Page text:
Last week I wrote about ‘praise’ - this week, I’d like to deal with it’s cousin ‘expectation’.
That voice that comes from inside us, telling us not to even bother trying, because we’re just no good at it; telling us we are and always have been hopeless at maths, spelling, art or whatever - that voice came from somewhere.
I bet that if you relate to that, you also know where and when that voice started for you. You know which teacher told you you couldn’t draw, which test you failed or what event exposed your weakness.
Do you think you received enough praise as a child? Or maybe you received too much? Do you think you praise your children enough? Or too much? Do you see any connection between your own experience regarding praise as a child and how you behave now as an adult?
I read a great many articles concerning our communications with children, and it’s surprising how at any given time, a common theme will rise to the surface. Recently that theme seems to have been praise.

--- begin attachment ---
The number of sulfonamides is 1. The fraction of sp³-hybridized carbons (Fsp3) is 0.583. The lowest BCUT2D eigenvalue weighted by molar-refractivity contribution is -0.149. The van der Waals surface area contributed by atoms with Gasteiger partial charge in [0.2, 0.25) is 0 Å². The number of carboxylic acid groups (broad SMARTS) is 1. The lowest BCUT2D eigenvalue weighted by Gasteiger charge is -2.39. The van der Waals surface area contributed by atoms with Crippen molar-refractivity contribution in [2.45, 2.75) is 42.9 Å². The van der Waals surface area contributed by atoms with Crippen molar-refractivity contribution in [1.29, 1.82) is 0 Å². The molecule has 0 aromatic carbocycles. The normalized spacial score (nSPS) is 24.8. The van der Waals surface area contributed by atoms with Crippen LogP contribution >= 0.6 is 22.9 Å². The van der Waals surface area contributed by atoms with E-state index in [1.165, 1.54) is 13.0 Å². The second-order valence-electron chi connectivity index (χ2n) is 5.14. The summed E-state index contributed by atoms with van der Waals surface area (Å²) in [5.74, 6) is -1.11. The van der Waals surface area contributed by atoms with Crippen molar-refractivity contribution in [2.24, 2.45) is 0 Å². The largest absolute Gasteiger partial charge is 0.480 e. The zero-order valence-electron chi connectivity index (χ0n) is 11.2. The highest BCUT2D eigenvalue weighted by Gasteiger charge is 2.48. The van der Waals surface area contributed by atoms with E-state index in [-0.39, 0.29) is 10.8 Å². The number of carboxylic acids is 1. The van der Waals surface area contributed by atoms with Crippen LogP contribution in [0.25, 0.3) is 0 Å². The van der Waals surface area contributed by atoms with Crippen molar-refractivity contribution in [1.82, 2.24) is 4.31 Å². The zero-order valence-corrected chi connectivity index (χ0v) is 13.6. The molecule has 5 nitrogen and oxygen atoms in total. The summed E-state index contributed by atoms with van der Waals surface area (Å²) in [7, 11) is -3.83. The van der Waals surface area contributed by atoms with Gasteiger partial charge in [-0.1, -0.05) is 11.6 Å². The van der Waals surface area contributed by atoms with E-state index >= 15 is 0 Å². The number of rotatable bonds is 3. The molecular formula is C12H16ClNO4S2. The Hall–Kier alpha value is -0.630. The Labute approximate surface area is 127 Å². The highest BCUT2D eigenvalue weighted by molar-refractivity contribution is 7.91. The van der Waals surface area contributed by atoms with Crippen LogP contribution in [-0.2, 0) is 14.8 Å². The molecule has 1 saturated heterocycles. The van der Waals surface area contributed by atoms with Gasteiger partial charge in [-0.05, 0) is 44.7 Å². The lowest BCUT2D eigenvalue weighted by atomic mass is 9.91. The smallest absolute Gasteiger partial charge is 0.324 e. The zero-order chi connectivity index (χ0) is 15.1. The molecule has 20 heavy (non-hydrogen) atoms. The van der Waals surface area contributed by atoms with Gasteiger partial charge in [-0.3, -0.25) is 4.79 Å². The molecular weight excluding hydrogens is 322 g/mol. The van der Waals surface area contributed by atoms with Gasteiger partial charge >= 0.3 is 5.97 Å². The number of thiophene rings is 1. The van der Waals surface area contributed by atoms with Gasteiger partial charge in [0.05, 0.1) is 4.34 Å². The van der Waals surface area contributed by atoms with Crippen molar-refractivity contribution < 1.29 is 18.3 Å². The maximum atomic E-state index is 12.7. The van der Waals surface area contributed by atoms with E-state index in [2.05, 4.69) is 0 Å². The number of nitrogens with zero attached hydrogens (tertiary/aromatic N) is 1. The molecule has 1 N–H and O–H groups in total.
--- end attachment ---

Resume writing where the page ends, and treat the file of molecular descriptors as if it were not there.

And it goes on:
I’m not much of a one for televisual talent competitions, but I watch them now and again (so shoot me!). There always seems to be a lot of talk about confidence from the competitors, and here as in day to day life, it is always viewed as a positive thing. However, I think something vital is being missed.
There is a secret weapon to help your children’s bodies work better, to help them feel better, to help them perform better and to help them be happier.
We all have our own concept of ourselves, our own idea of self, and our own idea of when we are our best selves. It may not happen very often, but you know those moments when you feel a little more alive, feel that you are thriving and contributing more. Our language says it all when the converse is true and we are feeling unsure of ourselves.